Blast from the Past

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The last days of Pompeii has been the title of, among other things, a historical romance by Edward George Bulwer-Lytton, a mini-series featuring Lesley-Anne Down and a porn flick starring one Candy Samples. It's hard to beat the location: the playground of the Roman aristocracy, a town swollen and oozing with corruption and decadence, conveniently located near a large, picturesque source of divine retribution. First sex, then violence — what's not to like?

In Pompeii (Random House; 278 pages), Robert Harris, author of the thrillers Fatherland and Archangel, makes the most of it. He takes us into the life of the city by way of Marcus Attilius Primus, a young, pure-hearted engineer who specializes in building and maintaining aqueducts. Aqueducts were a big deal in A.D. 79, both the backbone of and a metaphor for the glory that was ancient Rome. One night Pompeii's aqueduct starts belching sulphurous fumes, then dries up altogether. Attilius sets out to find the problem.

Along the way, he becomes embroiled in an internecine squabble within the household of Ampliatus, one of Pompeii's plutocrats, which brings him into contact with Ampliatus' sexy daughter and leads him to the mystery of his predecessor's sudden disappearance. Harris has a field day with the debauched goings-on at Ampliatus'--the menu includes honeyed mice, parrot tongues, a sow's udder stuffed with kidneys (with the sow's vulva on the side) and a moray eel fattened on human flesh.

Pompeii itself is a curious dish. It's marketed as a thriller, but it contains a lot more information about Roman engineering techniques and volcanology than your average Tom Clancy, and there are moments when the story feels like just an excuse to show off another nifty piece of research. Still, if Pompeii lumbers heavily at first, it eventually picks up speed, helped along by squalls of flying lava and gusts of uncommonly sharp writing, as well as by the undeniable pathos of Harris' most successful character, the great natural philosopher Pliny, who insists on recording his observations of Vesuvius up to the moment when it sweeps away heroes and villains alike.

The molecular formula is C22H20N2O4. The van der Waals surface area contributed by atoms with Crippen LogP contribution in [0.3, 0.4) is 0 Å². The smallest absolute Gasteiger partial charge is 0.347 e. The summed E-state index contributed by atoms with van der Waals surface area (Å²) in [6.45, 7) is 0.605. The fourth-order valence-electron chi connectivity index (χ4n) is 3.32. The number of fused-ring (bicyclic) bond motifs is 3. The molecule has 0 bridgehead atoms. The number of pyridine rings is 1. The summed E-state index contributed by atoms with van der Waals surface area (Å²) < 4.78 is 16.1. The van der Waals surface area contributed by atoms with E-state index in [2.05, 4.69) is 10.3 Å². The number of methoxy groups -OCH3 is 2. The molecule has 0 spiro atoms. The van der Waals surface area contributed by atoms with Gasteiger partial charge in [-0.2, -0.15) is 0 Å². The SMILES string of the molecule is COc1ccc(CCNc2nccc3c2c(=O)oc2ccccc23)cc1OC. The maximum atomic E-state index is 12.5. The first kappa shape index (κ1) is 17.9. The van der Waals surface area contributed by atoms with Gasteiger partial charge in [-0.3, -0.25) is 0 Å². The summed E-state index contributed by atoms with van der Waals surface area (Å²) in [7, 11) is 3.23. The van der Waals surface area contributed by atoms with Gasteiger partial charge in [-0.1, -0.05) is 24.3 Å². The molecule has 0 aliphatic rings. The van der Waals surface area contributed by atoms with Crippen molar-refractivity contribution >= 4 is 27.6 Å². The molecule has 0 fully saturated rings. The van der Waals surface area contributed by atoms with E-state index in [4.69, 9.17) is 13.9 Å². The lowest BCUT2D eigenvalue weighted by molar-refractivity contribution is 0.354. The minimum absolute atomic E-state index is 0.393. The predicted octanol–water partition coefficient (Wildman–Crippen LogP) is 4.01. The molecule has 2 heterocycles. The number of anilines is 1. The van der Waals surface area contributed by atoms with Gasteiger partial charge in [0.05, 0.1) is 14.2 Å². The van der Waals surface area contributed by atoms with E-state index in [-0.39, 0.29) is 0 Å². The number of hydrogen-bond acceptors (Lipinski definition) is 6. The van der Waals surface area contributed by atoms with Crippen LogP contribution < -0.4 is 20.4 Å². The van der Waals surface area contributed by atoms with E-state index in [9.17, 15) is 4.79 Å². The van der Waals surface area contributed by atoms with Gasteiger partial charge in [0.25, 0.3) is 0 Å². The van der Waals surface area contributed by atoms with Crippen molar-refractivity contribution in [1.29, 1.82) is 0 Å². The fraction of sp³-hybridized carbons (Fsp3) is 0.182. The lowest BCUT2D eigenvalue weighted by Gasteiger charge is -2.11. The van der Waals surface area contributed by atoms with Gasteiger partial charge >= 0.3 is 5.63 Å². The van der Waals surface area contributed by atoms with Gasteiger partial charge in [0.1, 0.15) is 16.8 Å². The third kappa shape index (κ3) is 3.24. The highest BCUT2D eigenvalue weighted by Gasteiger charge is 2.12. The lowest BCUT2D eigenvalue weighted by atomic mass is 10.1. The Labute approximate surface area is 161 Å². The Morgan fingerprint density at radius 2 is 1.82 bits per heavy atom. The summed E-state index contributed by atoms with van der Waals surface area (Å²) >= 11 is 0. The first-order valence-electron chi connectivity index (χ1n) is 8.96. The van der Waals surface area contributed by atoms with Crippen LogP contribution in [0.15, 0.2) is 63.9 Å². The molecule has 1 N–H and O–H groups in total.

It's almost always a mistake to give a novel more than one epigraph. Harris gives Pompeii three, two of which draw parallels between the supremacy of ancient Rome and the current hyperpower of the U.S. Does he intend us to read the devastation of Pompeii as somehow analogous to the attacks of 9/11? A divine check on the hubris of empire? The connection feels reckless at best. Sometimes a volcano is just a volcano.